Updated: Mar 19
"Price is allowed to be high if quality/service follows it"
This is the age-old question of "how much should I charge" and "should I reduce, or even better, increase our price."
“How often do you check your rates against the competition and should you?”
The question I hear quite often is how “do you know” my rates aren’t correct; my answer is if you haven’t looked at them in the past six months they probably aren’t. This may sound a bit presumptuous, but it is a challenging question. There are lot of factors that go into price: cost, kpi’s, value, service, logistics, etc. if you step away from the question for a minute and think how often do those variables change? The answer is quite often; every year/six months there are subtle changes in our business plan/model. Now that doesn’t mean we need to re- hash all of our business prices every six months, it simply means this is a strategy we should keep in mind. If you take a cell phone for instance, the price of those in just the past several years has gone up over 100%, and yet we as consumers still buy them. We also want a lot for that money ,don’t we? It must have the best camera, most storage space, best video quality, etc. Just stop for a second and relate this to your business model and ask the modest question "does my price seem high?"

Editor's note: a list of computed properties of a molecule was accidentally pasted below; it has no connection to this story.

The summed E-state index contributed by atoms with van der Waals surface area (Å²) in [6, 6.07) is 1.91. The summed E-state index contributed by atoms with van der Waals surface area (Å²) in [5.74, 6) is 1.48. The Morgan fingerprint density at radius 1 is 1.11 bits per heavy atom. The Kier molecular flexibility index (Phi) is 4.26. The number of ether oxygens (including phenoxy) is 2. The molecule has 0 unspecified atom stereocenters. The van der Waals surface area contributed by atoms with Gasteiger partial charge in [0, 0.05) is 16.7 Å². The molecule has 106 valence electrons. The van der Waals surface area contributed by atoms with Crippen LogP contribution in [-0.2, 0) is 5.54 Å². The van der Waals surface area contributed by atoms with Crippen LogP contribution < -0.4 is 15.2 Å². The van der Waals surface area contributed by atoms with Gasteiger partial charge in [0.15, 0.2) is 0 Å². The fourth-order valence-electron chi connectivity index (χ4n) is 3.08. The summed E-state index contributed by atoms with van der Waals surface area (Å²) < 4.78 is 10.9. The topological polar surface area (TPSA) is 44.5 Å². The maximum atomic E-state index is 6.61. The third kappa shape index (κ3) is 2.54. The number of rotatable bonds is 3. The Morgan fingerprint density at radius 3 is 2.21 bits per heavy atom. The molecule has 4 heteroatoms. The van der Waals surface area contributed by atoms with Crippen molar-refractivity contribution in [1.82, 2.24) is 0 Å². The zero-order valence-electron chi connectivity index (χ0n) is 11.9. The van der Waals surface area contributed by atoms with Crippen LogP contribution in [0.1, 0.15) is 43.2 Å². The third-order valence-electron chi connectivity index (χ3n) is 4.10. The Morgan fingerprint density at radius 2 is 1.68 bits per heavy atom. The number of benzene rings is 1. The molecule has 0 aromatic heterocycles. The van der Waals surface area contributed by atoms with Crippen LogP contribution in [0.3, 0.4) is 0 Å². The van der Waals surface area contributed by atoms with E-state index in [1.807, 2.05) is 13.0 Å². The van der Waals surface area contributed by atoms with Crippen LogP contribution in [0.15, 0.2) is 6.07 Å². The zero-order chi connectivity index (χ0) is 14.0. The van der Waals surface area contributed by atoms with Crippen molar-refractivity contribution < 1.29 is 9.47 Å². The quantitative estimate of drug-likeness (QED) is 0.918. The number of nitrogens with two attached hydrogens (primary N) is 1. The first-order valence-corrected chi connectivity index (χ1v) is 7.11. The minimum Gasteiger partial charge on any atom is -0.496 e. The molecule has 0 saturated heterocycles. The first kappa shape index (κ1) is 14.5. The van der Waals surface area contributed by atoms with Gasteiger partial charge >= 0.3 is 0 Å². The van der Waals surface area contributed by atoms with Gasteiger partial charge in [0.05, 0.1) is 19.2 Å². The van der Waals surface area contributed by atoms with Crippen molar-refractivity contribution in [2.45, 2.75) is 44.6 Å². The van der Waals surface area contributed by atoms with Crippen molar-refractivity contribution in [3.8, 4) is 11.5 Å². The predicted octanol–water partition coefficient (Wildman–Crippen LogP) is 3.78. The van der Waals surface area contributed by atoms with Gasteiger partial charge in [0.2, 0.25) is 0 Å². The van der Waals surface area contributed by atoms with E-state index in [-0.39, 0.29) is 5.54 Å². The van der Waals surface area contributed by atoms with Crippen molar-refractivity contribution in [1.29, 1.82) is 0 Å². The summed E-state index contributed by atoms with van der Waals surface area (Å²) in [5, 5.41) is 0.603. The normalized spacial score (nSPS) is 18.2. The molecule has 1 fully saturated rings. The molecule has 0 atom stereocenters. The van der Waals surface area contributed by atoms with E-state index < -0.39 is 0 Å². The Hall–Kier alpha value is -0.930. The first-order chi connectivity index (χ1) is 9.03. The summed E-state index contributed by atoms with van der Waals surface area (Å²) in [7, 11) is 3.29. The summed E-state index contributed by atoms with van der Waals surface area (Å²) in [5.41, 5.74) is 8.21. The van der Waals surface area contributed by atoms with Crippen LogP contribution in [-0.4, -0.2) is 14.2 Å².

“Do you know how much you sell of your products or services?"
As business owners we have a lot on our plates and don’t always have the means or resources to accomplish all tasks, especially when dealing with a business problem or a "fire" as they say. Pricing strategy is just as important and must be analyzed with the pricing aspect as well. Let’s say for a minute you sell 5,000 green widgets that have a net margin of 1% (this means it cost a lot to sell these and there isn’t a lot of profit). Vice versa you sell 500 orange widgets that have a net margin of 25% which is clearly earns a better profit. Who reviews this for your company and determines the price? Usually business owners have a great thing going and don’t look back at the data. Just looking at that example, although fictitious don’t you think it would warrant a conversation?